Please note that I used a std::set rather then a std::vector, because this only works for auto increment enum values there wont be any duplicates. Of course you can also change that to a std::vector if that suits you better.

    If you find the restrictions acceptable this may be a viable alternative to your solution. Of course you need an compiler that fully supports initializer lists.

    Best regards,

    • Felix Petriconi

      Hi Lutz,

      many thanks for your reply. Let me go into a detailed answer:

      1) I see your point and I should add a requirement / and add a check that no duplicated value can be used. At least if one wants to use the ++ and — operators.
      I am not on your side, that enums are just a compile time constant. That is true for each individual value. But I see an enum definition as a set or a group of constants and there are use cases, where it makes sense to iterate over all or a subset of values. There are cases were ++ must be used inside a for loop, where it is not appropriate to use a range based for loop.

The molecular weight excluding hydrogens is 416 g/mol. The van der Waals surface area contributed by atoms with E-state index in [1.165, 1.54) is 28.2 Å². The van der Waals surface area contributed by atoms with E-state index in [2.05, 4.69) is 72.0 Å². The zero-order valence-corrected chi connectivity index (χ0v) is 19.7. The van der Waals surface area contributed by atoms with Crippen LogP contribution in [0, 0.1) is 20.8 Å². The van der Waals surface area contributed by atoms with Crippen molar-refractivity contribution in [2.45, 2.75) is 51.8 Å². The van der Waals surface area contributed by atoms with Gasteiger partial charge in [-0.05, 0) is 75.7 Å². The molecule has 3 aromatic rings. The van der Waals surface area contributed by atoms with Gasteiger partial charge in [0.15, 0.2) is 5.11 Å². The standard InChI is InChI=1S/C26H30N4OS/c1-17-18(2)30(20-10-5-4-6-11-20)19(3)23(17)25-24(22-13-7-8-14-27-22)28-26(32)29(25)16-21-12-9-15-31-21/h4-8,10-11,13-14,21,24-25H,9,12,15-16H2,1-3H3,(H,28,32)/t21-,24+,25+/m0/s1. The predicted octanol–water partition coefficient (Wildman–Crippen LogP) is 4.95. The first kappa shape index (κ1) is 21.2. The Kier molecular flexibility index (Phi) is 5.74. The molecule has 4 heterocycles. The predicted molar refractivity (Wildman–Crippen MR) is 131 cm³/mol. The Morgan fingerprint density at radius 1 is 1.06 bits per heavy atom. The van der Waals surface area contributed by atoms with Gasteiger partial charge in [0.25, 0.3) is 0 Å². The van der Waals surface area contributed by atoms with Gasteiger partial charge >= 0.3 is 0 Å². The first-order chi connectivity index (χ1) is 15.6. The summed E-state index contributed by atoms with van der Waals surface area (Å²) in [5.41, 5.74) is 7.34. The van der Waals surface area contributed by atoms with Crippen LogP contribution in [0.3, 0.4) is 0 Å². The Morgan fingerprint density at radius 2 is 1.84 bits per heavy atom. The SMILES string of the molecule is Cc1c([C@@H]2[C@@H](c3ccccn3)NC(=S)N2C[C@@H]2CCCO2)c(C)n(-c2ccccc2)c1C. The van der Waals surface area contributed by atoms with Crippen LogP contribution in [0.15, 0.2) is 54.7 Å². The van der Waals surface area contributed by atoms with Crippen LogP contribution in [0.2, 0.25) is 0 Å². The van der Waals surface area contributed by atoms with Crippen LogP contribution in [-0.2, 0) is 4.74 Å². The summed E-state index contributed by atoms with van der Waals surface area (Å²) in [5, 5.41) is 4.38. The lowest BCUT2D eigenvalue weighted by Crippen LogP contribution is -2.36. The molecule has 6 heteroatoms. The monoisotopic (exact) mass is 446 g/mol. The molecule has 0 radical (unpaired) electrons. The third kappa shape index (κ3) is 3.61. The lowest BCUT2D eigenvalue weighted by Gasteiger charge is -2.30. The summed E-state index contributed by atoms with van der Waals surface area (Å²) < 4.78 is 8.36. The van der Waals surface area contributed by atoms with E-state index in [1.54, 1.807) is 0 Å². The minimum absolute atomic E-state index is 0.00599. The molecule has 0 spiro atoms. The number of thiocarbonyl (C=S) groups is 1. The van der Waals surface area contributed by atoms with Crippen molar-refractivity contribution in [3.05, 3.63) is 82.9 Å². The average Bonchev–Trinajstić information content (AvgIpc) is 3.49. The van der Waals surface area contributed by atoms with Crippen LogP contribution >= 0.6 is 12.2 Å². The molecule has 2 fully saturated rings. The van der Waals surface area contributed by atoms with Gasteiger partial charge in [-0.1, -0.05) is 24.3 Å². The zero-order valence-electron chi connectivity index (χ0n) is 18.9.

Your example that one gets incorrect results is true, if one relies on a value that was reached through and ++ operator. But in C++ are many ways to shoot into your foot. Eg take an array of values and you use in the application a reference to one of the values in the array. Now someone changes the order of elements and you would run into a similar problem if one relies on the specific value.

      The extender cannot break silently over time. Only it’s usage 😉 Changing values during runtime is not possible, because I provide on purpose only const iterators from the extender and the interface forbids after initialization changes on the underlying container.

      2) The bit operations was just an example to use a filtered range. One can put anything into the predicate that returns true for a certain subset of enums. Using this, one can abstract nicely from the underlying low level implementation.